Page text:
"I have spent time this week exploring the word ‘dinner’ (and dine, dining etc) with my five year old."
[Note: This comment came from a participant in the SWI for Early Literacy I'm co-teaching with Carolee Fucigna. This set of words that came up in response to a 'What's in the Family?' of activity we modelled. See HERE
for a great post/video from Fiona Hamilton (WordTorque) or HERE
for a post on this topic by Lyn Anderson (Beyond the Word
) and HERE
from Rebecca Lovless (Rebeccaloveless.com
I provided a fairly long response that may seem a bit crazy! What I mean by that is that some might read this and thing the detail I describe about these words is way too much for a 5-year-old.
Before that idea becomes a distraction, please note that what I am sharing is not actually targeting a 5-year-old’s understanding. Instead I am targeting information that would help teachersof 5-year-old students be able to make informed choices about how to respond to questions about these three words.
So, please understand that my response below is targeting teacher knowledge. We can discuss how this understanding could inform how I would discuss these words with a 5-year-old and, and what of this information I might specifically mention.
This question parallels another one that comes up a lot in young classes. If we were doing a ‘what’s in the family?’ game with the word ‘play’ we might encounter these words: playful, player, replay, display, playhouse.
After reading the description below, you might want to think about how you would address a child who asks you, “how is ‘display’ connected in meaning to of ‘play’?"
Leave that question for a moment, and consider the text of my response to the the words ‘dinner’ ‘dine’ and ‘diner'….
So all three of these are related to each other in meaning “to end not eating” from the same "ancestor". So these words are all in the same "extended family" — they share the same metaphorical "great grandma" back in Roman times. These words pass the "meaning test" of sharing the same history from which that meaning originates.
But are they in the same morphological family? They share the same historical root, but do they share the same present day English base? Are they in the same metaphorical "immediate family".
For that we need to do the "structure test" with word sums. And here is where it gets interesting…
We can take the word "dine" as a base, and add an <-er> suffix to get the spelling <diner>
dine/ + er —> diner
Here we see the reliable convention that vowel suffixes replace final, non-syllabic <e>s.
But a word sum with this base cannot result in the spelling <dinner>!
As we see from the above word sum, the <-er> suffix replaces that final, non-syllabic <e>. That suffix can’t replace an <e> and double a consonant!
One possibility is that the word "dinner" is a base all on it’s own. Another possibility is that "dinner" could have a base spelled <din>. But be carful -- if that is the case, this would NOT be the base for the idea of ‘noise’ as that has a totally different history and meaning...
"loud noise of some duration, a resonant sound long continued," Old English dyne(n.), related to dynian(v.)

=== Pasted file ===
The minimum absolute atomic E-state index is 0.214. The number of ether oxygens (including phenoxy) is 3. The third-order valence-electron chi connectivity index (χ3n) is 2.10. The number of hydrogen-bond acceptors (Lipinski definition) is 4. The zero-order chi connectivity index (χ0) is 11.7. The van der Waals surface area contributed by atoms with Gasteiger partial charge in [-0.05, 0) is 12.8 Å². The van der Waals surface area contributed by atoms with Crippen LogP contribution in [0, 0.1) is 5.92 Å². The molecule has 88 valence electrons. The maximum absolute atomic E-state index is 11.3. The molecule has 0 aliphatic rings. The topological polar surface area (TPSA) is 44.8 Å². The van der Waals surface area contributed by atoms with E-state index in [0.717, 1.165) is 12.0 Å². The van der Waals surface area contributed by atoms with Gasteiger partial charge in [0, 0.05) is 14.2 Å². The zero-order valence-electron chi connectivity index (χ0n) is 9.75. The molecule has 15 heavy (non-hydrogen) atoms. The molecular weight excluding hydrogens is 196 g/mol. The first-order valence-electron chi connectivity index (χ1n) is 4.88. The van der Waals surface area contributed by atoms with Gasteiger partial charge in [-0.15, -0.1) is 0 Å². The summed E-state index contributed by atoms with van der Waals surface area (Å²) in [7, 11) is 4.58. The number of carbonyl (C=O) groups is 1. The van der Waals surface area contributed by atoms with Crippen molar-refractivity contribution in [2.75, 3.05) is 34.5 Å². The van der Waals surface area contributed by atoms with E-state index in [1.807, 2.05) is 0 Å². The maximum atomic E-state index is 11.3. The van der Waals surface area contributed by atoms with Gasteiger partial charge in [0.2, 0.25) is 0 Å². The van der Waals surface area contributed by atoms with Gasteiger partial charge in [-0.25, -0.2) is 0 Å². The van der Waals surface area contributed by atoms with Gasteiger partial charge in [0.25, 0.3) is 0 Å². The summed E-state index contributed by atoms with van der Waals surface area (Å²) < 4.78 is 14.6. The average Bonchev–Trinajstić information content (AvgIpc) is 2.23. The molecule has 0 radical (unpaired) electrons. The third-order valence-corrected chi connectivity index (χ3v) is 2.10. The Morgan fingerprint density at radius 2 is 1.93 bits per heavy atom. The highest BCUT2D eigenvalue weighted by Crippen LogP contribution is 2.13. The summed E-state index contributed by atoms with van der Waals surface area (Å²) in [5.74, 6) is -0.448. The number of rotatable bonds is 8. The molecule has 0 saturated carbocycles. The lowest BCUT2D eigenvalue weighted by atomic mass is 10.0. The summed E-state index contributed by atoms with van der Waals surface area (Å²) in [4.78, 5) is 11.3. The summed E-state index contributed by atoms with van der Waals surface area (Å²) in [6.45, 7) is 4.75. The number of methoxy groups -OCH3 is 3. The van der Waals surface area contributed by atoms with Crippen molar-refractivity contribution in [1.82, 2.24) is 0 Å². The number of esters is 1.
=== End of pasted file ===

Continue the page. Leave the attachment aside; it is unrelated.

So for now, I would consider the words “dine” and “diner” to be in the same morphological family (metaphorical immediate family) because they share both the spelling of the base <dine> and the historical root.
However, “dinner” is in the same etymological family (same root — ‘extended family’) with the others — but NOT in the same morphological family because we can’t make a word sum that links the spelling <dinner> with a base spelled <dine>.
So it’s like “dinner” is a cousin of “dine” and “diner” (same ‘grandma’ back in Rome) but “dine” and “diner” are siblings (same ‘grandma’ back in Rome — and they share the same present day family with the base <dine>).
Now all that information is likely more detail than many would choose to go into with a 5-year-old! However, I would like to use this story to highlight orthographic knowledge a teacher can have to be able to address the spelling-meaning relationships between these words.
Note that I am not saying what educators should or should not discuss with a particular 5-year-old. But if a teacher is working with young children looking for words in a word family of the base <dine>, they are likely to run into words like "diner" and "dinner" and feel stumped about how to explain why one has <n> and the other <nn>. Of course it is fine for a teacher to say, "Whoa! I'm not sure what's going on there." and leave it as a question for further study for themselves. (But the key is to NOT describe this set of words as some sort of evidence of "irregular" spelling.) However, if the information above is understood by a teacher of young students, they can make choices about how to address the structure-meaning of these words.
The prompt above with the list of words that might come up when investigating words related to the word "play" is a bit different because one of those words is NOT in the morphological family of the base <play> because it is not from the same Old English root that goes back to the idea of "frolic, perform". That is a bit easier to address because the meaning is distinguished by the different roots. With "dinner" and "diner" going back to the same historical root, we see that it is just morphological analysis that distinguishes them.
I'll leave the reader to explore the relationships between those words.
Cheers for now!